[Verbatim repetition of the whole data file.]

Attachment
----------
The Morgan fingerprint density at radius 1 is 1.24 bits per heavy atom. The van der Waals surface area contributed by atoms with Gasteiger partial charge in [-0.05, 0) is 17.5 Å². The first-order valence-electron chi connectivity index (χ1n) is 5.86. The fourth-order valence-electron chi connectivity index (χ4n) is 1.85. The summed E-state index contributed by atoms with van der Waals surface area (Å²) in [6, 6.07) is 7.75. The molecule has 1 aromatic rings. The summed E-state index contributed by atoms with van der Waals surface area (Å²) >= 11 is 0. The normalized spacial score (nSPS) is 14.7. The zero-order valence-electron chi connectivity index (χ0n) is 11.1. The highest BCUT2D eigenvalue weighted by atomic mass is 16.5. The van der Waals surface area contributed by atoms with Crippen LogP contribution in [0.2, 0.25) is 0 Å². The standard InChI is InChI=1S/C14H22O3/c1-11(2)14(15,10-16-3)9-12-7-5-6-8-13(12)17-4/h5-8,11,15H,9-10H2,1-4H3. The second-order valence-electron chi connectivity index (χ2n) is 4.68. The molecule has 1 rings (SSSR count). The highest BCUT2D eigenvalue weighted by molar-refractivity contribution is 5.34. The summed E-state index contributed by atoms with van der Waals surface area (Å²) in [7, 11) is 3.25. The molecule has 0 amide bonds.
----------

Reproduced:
The Morgan fingerprint density at radius 1 is 1.24 bits per heavy atom. The van der Waals surface area contributed by atoms with Gasteiger partial charge in [-0.05, 0) is 17.5 Å². The first-order valence-electron chi connectivity index (χ1n) is 5.86. The fourth-order valence-electron chi connectivity index (χ4n) is 1.85. The summed E-state index contributed by atoms with van der Waals surface area (Å²) in [6, 6.07) is 7.75. The molecule has 1 aromatic rings. The summed E-state index contributed by atoms with van der Waals surface area (Å²) >= 11 is 0. The normalized spacial score (nSPS) is 14.7. The zero-order valence-electron chi connectivity index (χ0n) is 11.1. The highest BCUT2D eigenvalue weighted by atomic mass is 16.5. The van der Waals surface area contributed by atoms with Crippen LogP contribution in [0.2, 0.25) is 0 Å². The standard InChI is InChI=1S/C14H22O3/c1-11(2)14(15,10-16-3)9-12-7-5-6-8-13(12)17-4/h5-8,11,15H,9-10H2,1-4H3. The second-order valence-electron chi connectivity index (χ2n) is 4.68. The molecule has 1 rings (SSSR count). The highest BCUT2D eigenvalue weighted by molar-refractivity contribution is 5.34. The summed E-state index contributed by atoms with van der Waals surface area (Å²) in [7, 11) is 3.25. The molecule has 0 amide bonds.